The subtleties of fit: reassessing the fit-value biconditionals

Rachel Achs, Oded Na’aman

Research output: Contribution to journalArticlepeer-review


A joke is amusing if and only if it’s fitting to be amused by it; an act is regrettable if and only if it’s fitting to regret it. Many philosophers accept these biconditionals and hold that analogous ones obtain between a wide range of additional evaluative properties and the fittingness of corresponding responses. Call these the fit–value biconditionals. The biconditionals give us a systematic way of recognizing the role of fit in our ethical practices; they also serve as the bedrock of various metaethical projects, such as fitting-attitude analysis of value and the ‘fittingness first’ approach. Yet despite the importance of the biconditionals, there is very little discussion of their proper interpretation. This paper argues that any plausible interpretation of the fit–value biconditionals must disarm several kinds of apparent counterexample. For instance, that an achievement is pride-worthy doesn’t imply it is fitting for me to take pride in it because the achievement might not be mine or that of anyone close to me; that a joke is amusing doesn’t imply it is fitting for me to be amused by it for six straight months; and that a person is loveable doesn’t imply it is fitting for me to love him romantically because that person might be my sibling. We consider possible responses to such counterexamples and develop what we consider the most promising interpretation of the biconditionals. The upshot is that certain widespread assumptions about fit and its relation to value and reasons should be reconsidered.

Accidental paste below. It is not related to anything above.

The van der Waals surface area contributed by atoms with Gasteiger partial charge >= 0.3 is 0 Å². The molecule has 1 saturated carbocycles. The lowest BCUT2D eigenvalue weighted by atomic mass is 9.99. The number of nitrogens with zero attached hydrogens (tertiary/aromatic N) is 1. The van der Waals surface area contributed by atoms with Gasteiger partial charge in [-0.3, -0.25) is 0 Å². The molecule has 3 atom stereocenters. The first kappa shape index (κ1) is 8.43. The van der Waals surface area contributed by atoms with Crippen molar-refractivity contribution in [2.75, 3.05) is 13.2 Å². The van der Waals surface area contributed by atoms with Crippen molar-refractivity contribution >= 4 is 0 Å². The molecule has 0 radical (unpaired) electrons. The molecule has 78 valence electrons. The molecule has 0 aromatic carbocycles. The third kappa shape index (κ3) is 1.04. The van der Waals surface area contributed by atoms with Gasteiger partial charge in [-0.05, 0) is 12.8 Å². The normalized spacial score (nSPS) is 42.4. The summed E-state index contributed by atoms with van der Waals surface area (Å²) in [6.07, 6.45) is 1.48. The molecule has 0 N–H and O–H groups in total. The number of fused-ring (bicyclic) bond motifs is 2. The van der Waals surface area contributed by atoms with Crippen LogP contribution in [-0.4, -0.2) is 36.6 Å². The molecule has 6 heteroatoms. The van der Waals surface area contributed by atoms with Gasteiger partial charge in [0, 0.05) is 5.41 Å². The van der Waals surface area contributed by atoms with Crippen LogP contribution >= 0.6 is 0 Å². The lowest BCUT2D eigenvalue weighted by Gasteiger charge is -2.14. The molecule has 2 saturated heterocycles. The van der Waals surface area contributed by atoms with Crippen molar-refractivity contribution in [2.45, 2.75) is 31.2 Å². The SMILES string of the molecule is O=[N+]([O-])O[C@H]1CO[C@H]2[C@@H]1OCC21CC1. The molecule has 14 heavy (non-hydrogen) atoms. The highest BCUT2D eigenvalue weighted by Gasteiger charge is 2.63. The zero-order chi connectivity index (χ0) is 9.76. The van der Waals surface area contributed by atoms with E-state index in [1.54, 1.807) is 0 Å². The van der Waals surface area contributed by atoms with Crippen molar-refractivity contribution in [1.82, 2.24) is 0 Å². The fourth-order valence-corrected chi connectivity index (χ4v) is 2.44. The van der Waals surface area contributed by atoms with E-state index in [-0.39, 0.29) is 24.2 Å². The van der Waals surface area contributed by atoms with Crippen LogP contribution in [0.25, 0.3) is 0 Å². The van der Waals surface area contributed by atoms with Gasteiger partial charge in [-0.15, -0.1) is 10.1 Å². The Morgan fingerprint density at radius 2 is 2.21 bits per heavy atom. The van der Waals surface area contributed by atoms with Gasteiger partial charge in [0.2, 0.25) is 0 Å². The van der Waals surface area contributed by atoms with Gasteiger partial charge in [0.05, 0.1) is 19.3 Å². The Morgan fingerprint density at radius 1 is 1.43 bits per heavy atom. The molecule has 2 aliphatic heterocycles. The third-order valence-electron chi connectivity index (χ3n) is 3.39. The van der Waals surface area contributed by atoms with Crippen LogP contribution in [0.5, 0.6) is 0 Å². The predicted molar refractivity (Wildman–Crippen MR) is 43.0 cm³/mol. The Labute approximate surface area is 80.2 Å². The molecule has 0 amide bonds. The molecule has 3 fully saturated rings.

Original languageAmerican English
Pages (from-to)2523-2546
Number of pages24
JournalPhilosophical Studies
Issue number9
StatePublished - Sep 2023


  • Biconditionals
  • Evaluative properties
  • Fittingness
  • Reasons
  • Value

All Science Journal Classification (ASJC) codes

  • Philosophy


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